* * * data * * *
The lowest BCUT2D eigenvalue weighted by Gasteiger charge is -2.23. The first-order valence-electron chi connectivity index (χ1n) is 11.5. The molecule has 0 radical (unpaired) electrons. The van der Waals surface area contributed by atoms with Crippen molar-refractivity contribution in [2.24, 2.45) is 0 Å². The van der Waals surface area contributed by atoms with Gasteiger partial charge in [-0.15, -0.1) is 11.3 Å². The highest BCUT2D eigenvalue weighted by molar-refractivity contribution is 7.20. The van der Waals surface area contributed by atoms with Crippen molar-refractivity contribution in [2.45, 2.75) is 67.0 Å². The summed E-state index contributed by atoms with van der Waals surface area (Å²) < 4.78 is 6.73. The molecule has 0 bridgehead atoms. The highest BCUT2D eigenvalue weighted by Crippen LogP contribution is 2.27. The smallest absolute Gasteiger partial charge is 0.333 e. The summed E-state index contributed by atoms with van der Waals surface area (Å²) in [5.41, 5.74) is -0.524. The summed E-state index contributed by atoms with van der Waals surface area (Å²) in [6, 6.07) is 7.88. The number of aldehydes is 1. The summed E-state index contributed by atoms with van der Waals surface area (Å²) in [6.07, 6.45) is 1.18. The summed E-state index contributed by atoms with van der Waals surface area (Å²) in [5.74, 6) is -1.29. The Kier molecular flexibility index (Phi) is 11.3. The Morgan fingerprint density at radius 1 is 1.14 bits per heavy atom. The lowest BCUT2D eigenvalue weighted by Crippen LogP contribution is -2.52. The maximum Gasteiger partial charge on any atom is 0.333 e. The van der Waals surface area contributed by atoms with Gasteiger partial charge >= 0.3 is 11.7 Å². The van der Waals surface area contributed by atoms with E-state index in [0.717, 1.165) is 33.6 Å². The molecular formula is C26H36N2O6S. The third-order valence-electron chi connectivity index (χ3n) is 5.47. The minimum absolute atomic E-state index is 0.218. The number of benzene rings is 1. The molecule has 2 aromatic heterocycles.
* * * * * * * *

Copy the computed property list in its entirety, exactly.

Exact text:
The lowest BCUT2D eigenvalue weighted by Gasteiger charge is -2.23. The first-order valence-electron chi connectivity index (χ1n) is 11.5. The molecule has 0 radical (unpaired) electrons. The van der Waals surface area contributed by atoms with Crippen molar-refractivity contribution in [2.24, 2.45) is 0 Å². The van der Waals surface area contributed by atoms with Gasteiger partial charge in [-0.15, -0.1) is 11.3 Å². The highest BCUT2D eigenvalue weighted by molar-refractivity contribution is 7.20. The van der Waals surface area contributed by atoms with Crippen molar-refractivity contribution in [2.45, 2.75) is 67.0 Å². The summed E-state index contributed by atoms with van der Waals surface area (Å²) < 4.78 is 6.73. The molecule has 0 bridgehead atoms. The highest BCUT2D eigenvalue weighted by Crippen LogP contribution is 2.27. The smallest absolute Gasteiger partial charge is 0.333 e. The summed E-state index contributed by atoms with van der Waals surface area (Å²) in [5.41, 5.74) is -0.524. The summed E-state index contributed by atoms with van der Waals surface area (Å²) in [6, 6.07) is 7.88. The number of aldehydes is 1. The summed E-state index contributed by atoms with van der Waals surface area (Å²) in [6.07, 6.45) is 1.18. The summed E-state index contributed by atoms with van der Waals surface area (Å²) in [5.74, 6) is -1.29. The Kier molecular flexibility index (Phi) is 11.3. The Morgan fingerprint density at radius 1 is 1.14 bits per heavy atom. The lowest BCUT2D eigenvalue weighted by Crippen LogP contribution is -2.52. The maximum Gasteiger partial charge on any atom is 0.333 e. The van der Waals surface area contributed by atoms with Gasteiger partial charge >= 0.3 is 11.7 Å². The van der Waals surface area contributed by atoms with E-state index in [0.717, 1.165) is 33.6 Å². The molecular formula is C26H36N2O6S. The third-order valence-electron chi connectivity index (χ3n) is 5.47. The minimum absolute atomic E-state index is 0.218. The number of benzene rings is 1. The molecule has 2 aromatic heterocycles.